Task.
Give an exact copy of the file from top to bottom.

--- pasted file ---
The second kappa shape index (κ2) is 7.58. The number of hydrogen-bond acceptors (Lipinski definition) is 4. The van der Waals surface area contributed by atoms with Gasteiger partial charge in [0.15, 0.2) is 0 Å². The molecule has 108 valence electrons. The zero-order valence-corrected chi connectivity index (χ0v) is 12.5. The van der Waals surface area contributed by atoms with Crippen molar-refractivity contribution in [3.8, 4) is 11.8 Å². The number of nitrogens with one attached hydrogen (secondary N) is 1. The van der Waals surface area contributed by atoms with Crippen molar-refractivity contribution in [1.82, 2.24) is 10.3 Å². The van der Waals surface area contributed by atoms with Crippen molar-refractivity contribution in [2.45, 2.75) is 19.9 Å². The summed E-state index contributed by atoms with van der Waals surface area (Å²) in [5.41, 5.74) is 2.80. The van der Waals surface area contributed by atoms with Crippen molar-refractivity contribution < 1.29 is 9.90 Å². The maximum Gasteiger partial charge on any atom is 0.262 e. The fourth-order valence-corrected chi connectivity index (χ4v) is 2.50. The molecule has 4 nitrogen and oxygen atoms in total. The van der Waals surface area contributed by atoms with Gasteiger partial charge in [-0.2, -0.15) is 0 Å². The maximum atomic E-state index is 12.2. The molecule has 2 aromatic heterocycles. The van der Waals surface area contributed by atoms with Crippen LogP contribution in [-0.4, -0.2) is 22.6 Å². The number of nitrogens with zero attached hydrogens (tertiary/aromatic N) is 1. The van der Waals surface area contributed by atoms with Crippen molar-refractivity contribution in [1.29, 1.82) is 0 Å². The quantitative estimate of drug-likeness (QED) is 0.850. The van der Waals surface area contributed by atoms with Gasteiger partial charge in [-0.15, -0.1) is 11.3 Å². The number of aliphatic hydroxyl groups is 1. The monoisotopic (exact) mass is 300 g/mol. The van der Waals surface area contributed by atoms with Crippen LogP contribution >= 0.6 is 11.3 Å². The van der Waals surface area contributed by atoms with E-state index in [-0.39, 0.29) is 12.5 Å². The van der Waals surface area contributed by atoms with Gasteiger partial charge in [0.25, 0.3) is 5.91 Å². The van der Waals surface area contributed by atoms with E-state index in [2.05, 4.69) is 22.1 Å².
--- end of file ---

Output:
The second kappa shape index (κ2) is 7.58. The number of hydrogen-bond acceptors (Lipinski definition) is 4. The van der Waals surface area contributed by atoms with Gasteiger partial charge in [0.15, 0.2) is 0 Å². The molecule has 108 valence electrons. The zero-order valence-corrected chi connectivity index (χ0v) is 12.5. The van der Waals surface area contributed by atoms with Crippen molar-refractivity contribution in [3.8, 4) is 11.8 Å². The number of nitrogens with one attached hydrogen (secondary N) is 1. The van der Waals surface area contributed by atoms with Crippen molar-refractivity contribution in [1.82, 2.24) is 10.3 Å². The van der Waals surface area contributed by atoms with Crippen molar-refractivity contribution in [2.45, 2.75) is 19.9 Å². The summed E-state index contributed by atoms with van der Waals surface area (Å²) in [5.41, 5.74) is 2.80. The van der Waals surface area contributed by atoms with Crippen molar-refractivity contribution < 1.29 is 9.90 Å². The maximum Gasteiger partial charge on any atom is 0.262 e. The fourth-order valence-corrected chi connectivity index (χ4v) is 2.50. The molecule has 4 nitrogen and oxygen atoms in total. The van der Waals surface area contributed by atoms with Gasteiger partial charge in [-0.2, -0.15) is 0 Å². The maximum atomic E-state index is 12.2. The molecule has 2 aromatic heterocycles. The van der Waals surface area contributed by atoms with Crippen LogP contribution in [-0.4, -0.2) is 22.6 Å². The number of nitrogens with zero attached hydrogens (tertiary/aromatic N) is 1. The van der Waals surface area contributed by atoms with Crippen molar-refractivity contribution in [1.29, 1.82) is 0 Å². The quantitative estimate of drug-likeness (QED) is 0.850. The van der Waals surface area contributed by atoms with Gasteiger partial charge in [-0.15, -0.1) is 11.3 Å². The number of aliphatic hydroxyl groups is 1. The monoisotopic (exact) mass is 300 g/mol. The van der Waals surface area contributed by atoms with Crippen LogP contribution >= 0.6 is 11.3 Å². The van der Waals surface area contributed by atoms with E-state index in [-0.39, 0.29) is 12.5 Å². The van der Waals surface area contributed by atoms with Gasteiger partial charge in [0.25, 0.3) is 5.91 Å². The van der Waals surface area contributed by atoms with E-state index in [2.05, 4.69) is 22.1 Å².